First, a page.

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'Treating a rural pub like a big Dublin pub is not right'

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Lockdown: Fr Donal Cotter, of Watergrasshill in Cork, said the pandemic had taken its toll on village social life. Photo: Michael Mac Sweeney/ Provision

Lockdown: Fr Donal Cotter, of Watergrasshill in Cork, said the pandemic had taken its toll on village social life. Photo: Michael Mac Sweeney/ Provision

Lockdown: Fr Donal Cotter, of Watergrasshill in Cork, said the pandemic had taken its toll on village social life. Photo: Michael Mac Sweeney/ Provision

Rural pubs say they are being judged on Dublin standards, even though they perform a vital social and community service.

One village has seen four of the five pubs in its hinterland closed because of Covid-19 pandemic controls.

Locals of Watergrasshill in Cork have been left frustrated that small pubs in rural Ireland were effectively being judged by the problems witnessed in parts of Dublin.

"A pub in rural Ireland isn't just about drinking a few pints," local businessman John O'Mahony said.

"I am not a drinking man but I go there for social reasons.

"It is a place to meet your friends and neighbours, catch up on the local news and even support local events like charity fundraisers."

"For older people the pub is basically a social centre. There are some small pubs where you might have only a dozen people there on a good night."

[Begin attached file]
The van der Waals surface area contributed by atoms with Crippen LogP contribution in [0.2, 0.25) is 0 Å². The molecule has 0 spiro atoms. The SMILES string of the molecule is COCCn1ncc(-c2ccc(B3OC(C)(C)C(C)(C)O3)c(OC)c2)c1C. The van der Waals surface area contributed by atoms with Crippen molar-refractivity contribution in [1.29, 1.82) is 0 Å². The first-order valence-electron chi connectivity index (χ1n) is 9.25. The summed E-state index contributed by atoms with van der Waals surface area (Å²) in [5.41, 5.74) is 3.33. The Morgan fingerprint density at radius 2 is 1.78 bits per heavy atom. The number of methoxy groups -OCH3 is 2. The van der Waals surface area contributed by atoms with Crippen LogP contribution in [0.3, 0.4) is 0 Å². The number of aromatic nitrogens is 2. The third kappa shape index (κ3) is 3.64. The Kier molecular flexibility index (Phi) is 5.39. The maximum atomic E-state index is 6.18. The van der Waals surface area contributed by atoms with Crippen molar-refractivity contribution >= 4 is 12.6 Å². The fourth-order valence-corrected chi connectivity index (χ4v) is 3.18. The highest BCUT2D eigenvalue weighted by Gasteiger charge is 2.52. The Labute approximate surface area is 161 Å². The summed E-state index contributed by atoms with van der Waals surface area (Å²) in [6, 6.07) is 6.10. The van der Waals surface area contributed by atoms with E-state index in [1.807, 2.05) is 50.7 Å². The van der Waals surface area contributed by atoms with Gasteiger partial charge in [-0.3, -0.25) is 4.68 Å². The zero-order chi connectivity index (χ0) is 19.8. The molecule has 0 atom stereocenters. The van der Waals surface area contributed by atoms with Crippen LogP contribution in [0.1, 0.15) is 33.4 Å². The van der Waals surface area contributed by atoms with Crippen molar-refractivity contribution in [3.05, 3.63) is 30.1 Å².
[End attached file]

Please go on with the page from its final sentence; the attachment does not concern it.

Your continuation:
Mr O'Mahony pointed out that some house parties staged in Ireland during lockdown have had 10 times that number of people in attendance.

"It is disgraceful the way rural Ireland has been treated. Small rural pubs are important to the local social life and economy."

Watergrasshill parish priest Fr Donal Cotter said it was clearly unfair for small pubs in rural Ireland to be assessed in the same way as major pubs in cities and towns. "I really think a special case should be made for small, rural pubs," he said. "I would like to see them reopen, especially for older people. There is only one pub open here now and that is because it is serving food.

"The lads who used to stand at the bar drinking pints are now sitting down eating pizza."

Fr Cotter said the pandemic lockdown had taken a toll on village social life, as well as facilities that local residents always took for granted.

Lizzie O'Leary, a mother of five, said a lot of local sports groups used pubs for vital fundraisers and even for social gatherings after major community events.

Barry McCarthy said some people now had nowhere else to go for social outings with village pubs closed, unless they have invested in a food business.

"It has hurt a lot of the sports groups and charities too. I was due to play a darts tournament a few months back to raise money for Marymount (Hospice). It was cancelled and the fundraiser didn't take place."

Ken Murphy said rural dwellers were fed up with the "one-size-fits-all approach". "How can you treat a village pub that has maybe a dozen people in it in the same way as those huge pubs and clubs in Dublin? It just isn't fair."

Vintners' Federation of Ireland (VFI) official and Cork publican Michael O'Donovan said the situation was affecting more people than just publicans.

"They (elderly) have no social interaction at the moment. They miss coming into their local pub to have banter, a chat and a drink. For them, and for us, we miss each other."

Irish Independent